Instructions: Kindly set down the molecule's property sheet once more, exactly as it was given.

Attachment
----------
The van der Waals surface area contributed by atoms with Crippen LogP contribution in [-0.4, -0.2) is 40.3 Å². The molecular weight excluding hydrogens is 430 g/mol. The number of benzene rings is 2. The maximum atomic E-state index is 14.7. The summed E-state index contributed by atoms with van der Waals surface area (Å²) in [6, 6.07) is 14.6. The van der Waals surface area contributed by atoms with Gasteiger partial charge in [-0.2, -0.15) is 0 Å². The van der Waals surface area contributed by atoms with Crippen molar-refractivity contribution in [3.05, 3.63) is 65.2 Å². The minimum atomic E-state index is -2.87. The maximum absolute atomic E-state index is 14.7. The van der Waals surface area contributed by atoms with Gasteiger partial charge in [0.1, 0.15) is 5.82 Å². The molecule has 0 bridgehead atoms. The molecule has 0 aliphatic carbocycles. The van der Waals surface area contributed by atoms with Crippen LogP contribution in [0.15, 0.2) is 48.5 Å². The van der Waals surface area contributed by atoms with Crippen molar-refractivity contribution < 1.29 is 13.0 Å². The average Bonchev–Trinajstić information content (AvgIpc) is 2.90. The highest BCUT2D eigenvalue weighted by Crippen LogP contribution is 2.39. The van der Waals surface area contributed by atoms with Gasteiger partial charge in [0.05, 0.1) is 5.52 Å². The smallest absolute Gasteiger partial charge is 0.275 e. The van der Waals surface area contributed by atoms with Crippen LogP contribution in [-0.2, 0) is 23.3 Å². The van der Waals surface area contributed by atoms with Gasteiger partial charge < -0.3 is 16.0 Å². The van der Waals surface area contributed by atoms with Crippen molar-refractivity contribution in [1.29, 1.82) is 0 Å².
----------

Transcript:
The van der Waals surface area contributed by atoms with Crippen LogP contribution in [-0.4, -0.2) is 40.3 Å². The molecular weight excluding hydrogens is 430 g/mol. The number of benzene rings is 2. The maximum atomic E-state index is 14.7. The summed E-state index contributed by atoms with van der Waals surface area (Å²) in [6, 6.07) is 14.6. The van der Waals surface area contributed by atoms with Gasteiger partial charge in [-0.2, -0.15) is 0 Å². The van der Waals surface area contributed by atoms with Crippen molar-refractivity contribution in [3.05, 3.63) is 65.2 Å². The minimum atomic E-state index is -2.87. The maximum absolute atomic E-state index is 14.7. The van der Waals surface area contributed by atoms with Gasteiger partial charge in [0.1, 0.15) is 5.82 Å². The molecule has 0 bridgehead atoms. The molecule has 0 aliphatic carbocycles. The van der Waals surface area contributed by atoms with Crippen LogP contribution in [0.15, 0.2) is 48.5 Å². The van der Waals surface area contributed by atoms with Crippen molar-refractivity contribution < 1.29 is 13.0 Å². The average Bonchev–Trinajstić information content (AvgIpc) is 2.90. The highest BCUT2D eigenvalue weighted by Crippen LogP contribution is 2.39. The van der Waals surface area contributed by atoms with Gasteiger partial charge in [0.05, 0.1) is 5.52 Å². The smallest absolute Gasteiger partial charge is 0.275 e. The van der Waals surface area contributed by atoms with Crippen LogP contribution in [-0.2, 0) is 23.3 Å². The van der Waals surface area contributed by atoms with Gasteiger partial charge < -0.3 is 16.0 Å². The van der Waals surface area contributed by atoms with Crippen molar-refractivity contribution in [1.29, 1.82) is 0 Å².